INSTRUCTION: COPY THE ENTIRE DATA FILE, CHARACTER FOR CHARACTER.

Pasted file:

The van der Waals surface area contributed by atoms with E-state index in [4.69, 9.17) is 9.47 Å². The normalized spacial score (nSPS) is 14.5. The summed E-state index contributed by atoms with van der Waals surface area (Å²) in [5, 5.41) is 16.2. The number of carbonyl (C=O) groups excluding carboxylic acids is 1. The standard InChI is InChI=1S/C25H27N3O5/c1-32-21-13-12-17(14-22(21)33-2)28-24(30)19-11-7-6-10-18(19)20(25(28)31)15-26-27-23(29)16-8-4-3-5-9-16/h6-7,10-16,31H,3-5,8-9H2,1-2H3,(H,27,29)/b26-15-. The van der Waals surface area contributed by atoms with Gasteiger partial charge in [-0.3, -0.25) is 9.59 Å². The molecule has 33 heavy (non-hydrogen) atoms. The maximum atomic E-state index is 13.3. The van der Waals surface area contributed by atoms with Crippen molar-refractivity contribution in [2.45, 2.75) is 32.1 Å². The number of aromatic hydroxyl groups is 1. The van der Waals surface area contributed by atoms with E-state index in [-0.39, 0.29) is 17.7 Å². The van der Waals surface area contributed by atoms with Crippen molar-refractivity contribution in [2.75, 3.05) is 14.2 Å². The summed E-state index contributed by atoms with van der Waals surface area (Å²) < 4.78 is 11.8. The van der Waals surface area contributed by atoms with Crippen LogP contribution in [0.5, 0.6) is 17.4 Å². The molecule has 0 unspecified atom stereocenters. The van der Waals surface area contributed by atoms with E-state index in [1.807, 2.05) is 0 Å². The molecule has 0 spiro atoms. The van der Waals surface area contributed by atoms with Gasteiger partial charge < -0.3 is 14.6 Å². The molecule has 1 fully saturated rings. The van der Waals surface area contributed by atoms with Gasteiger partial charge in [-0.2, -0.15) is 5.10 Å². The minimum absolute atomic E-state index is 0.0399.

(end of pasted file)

The van der Waals surface area contributed by atoms with E-state index in [4.69, 9.17) is 9.47 Å². The normalized spacial score (nSPS) is 14.5. The summed E-state index contributed by atoms with van der Waals surface area (Å²) in [5, 5.41) is 16.2. The number of carbonyl (C=O) groups excluding carboxylic acids is 1. The standard InChI is InChI=1S/C25H27N3O5/c1-32-21-13-12-17(14-22(21)33-2)28-24(30)19-11-7-6-10-18(19)20(25(28)31)15-26-27-23(29)16-8-4-3-5-9-16/h6-7,10-16,31H,3-5,8-9H2,1-2H3,(H,27,29)/b26-15-. The van der Waals surface area contributed by atoms with Gasteiger partial charge in [-0.3, -0.25) is 9.59 Å². The molecule has 33 heavy (non-hydrogen) atoms. The maximum atomic E-state index is 13.3. The van der Waals surface area contributed by atoms with Crippen molar-refractivity contribution in [2.45, 2.75) is 32.1 Å². The number of aromatic hydroxyl groups is 1. The van der Waals surface area contributed by atoms with E-state index in [-0.39, 0.29) is 17.7 Å². The van der Waals surface area contributed by atoms with Crippen molar-refractivity contribution in [2.75, 3.05) is 14.2 Å². The summed E-state index contributed by atoms with van der Waals surface area (Å²) < 4.78 is 11.8. The van der Waals surface area contributed by atoms with Crippen LogP contribution in [0.5, 0.6) is 17.4 Å². The molecule has 0 unspecified atom stereocenters. The van der Waals surface area contributed by atoms with E-state index in [1.807, 2.05) is 0 Å². The molecule has 0 spiro atoms. The van der Waals surface area contributed by atoms with Gasteiger partial charge < -0.3 is 14.6 Å². The molecule has 1 fully saturated rings. The van der Waals surface area contributed by atoms with Gasteiger partial charge in [-0.2, -0.15) is 5.10 Å². The minimum absolute atomic E-state index is 0.0399.